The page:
New Compiler Warnings for Dynamic Initialization and User Defined Sections

Xiang Fan

We’ve added two new warnings to MSVC for misuses of binary sections reserved for the compiler. This short post will explain the issues which they warn against, and potential fixes for your code.

The MSVC C++ compiler provides several ways to create sections and place data in them. The linker will convert them into the ‘sections’ in the PE (Portable Executable) format.

The compiler also creates some sections itself. One example is the section .CRT$XCU, which is used to implement C++ dynamic initialization (there are other sections for this purpose, too). The name of the section is mentioned in articles like CRT Initialization.

Some code bases try to emulate what the compiler does, but the syntax they use doesn’t do the same thing as what the compiler does internally. This often leads to undefined behavior. In Visual Studio 2019 version 16.11, we introduced two off-by-default warnings C5247 and C5248 to notify the user when this happens.

For example, we find that the following pattern is used in C++ source in some code bases:

void f();
typedef void (*type)();

#pragma section(".CRT$XCU", read)
__declspec(allocate(".CRT$XCU")) type i = f;

There are two major differences.

  1. The section created by #pragma section is a regular section and it has different properties from the one created by the compiler for dynamic initialization.
  2. The variable i placed in the section is a regular variable and isn’t considered as an initializer by the compiler.

These differences can lead to many subtle semantics differences. For example,

  1. i may be optimized out.
  2. The order when f is called relative to other C++ dynamic initializers is unspecified.
  3. The user defined section .CRT$XCU will interfere with the C++ dynamic initialization. This can lead to undefined behavior which includes missing initialization.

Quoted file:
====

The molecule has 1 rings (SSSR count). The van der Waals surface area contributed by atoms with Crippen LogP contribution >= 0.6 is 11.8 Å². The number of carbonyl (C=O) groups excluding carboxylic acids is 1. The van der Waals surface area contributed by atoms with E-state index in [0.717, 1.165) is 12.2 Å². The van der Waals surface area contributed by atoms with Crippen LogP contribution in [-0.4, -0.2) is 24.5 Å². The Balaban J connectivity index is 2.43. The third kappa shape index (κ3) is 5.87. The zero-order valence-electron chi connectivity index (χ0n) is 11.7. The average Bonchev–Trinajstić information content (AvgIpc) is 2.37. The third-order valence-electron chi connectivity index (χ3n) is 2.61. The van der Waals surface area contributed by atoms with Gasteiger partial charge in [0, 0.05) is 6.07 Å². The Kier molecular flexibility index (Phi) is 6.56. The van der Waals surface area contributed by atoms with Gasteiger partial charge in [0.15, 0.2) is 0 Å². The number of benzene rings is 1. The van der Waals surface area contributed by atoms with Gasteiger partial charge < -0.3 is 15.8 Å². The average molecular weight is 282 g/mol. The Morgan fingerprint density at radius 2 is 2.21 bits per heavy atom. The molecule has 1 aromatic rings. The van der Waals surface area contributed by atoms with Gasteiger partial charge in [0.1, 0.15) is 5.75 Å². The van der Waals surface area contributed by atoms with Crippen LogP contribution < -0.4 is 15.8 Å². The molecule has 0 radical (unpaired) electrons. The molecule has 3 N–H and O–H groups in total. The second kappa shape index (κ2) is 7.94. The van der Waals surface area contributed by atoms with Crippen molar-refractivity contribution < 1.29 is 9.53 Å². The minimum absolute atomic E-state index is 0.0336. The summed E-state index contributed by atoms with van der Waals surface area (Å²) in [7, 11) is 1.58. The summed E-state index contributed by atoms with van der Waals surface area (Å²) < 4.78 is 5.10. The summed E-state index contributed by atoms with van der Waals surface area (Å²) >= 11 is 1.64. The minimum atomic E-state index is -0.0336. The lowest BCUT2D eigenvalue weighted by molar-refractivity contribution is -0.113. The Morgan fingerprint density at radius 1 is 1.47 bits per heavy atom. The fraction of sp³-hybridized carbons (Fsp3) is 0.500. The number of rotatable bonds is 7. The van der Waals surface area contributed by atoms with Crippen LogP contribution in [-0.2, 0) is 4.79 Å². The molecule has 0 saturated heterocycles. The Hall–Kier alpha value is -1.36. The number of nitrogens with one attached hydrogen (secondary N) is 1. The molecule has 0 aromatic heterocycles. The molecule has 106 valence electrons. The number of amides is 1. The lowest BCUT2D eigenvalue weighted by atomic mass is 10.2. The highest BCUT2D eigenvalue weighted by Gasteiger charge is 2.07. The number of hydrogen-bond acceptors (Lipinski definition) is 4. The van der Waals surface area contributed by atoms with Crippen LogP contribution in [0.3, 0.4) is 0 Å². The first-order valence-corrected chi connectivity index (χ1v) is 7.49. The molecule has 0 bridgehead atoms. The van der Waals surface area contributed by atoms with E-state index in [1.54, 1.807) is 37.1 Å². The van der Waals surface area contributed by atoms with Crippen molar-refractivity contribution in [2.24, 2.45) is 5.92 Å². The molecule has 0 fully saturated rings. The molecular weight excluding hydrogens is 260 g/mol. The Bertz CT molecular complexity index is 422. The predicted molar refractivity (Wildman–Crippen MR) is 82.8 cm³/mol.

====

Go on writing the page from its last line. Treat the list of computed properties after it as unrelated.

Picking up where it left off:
If the order is not important, it is recommended to use the following instead:

void f();
struct init_helper {
    init_helper() { f(); }
init_helper i;

If you need a specific order (like before or after any compiler generated C++ dynamic initializer), there is no standard conformant way to do that. However, you can take advantage of a feature in the linker which sorts sections by the name and avoid the name of any section created by the compiler or used by the CRT library (note that the variable may still be optimized out and there is no guarantee that the linker behavior will remain the same in the future):

#pragma section(".CRT$XCT", read)
// 'f1' is guaranteed to be called before any compiler generated C++ dynamic initializer
void f1();
__declspec(allocate(".CRT$XCT")) type i1 = f1;

#pragma section(".CRT$XCV", read)
// 'f2' is guaranteed to be called after any compiler generated C++ dynamic initializer
void f2();
__declspec(allocate(".CRT$XCV")) type i2 = f2;

Note, while the names .CRT$XCT and .CRT$XCV are not used by either the compiler or the CRT library right now, there is no guarantee that they will remain unused in the future.

If you have any semantics requirements which can’t be implemented using the above, feel free to let us know in the comment section.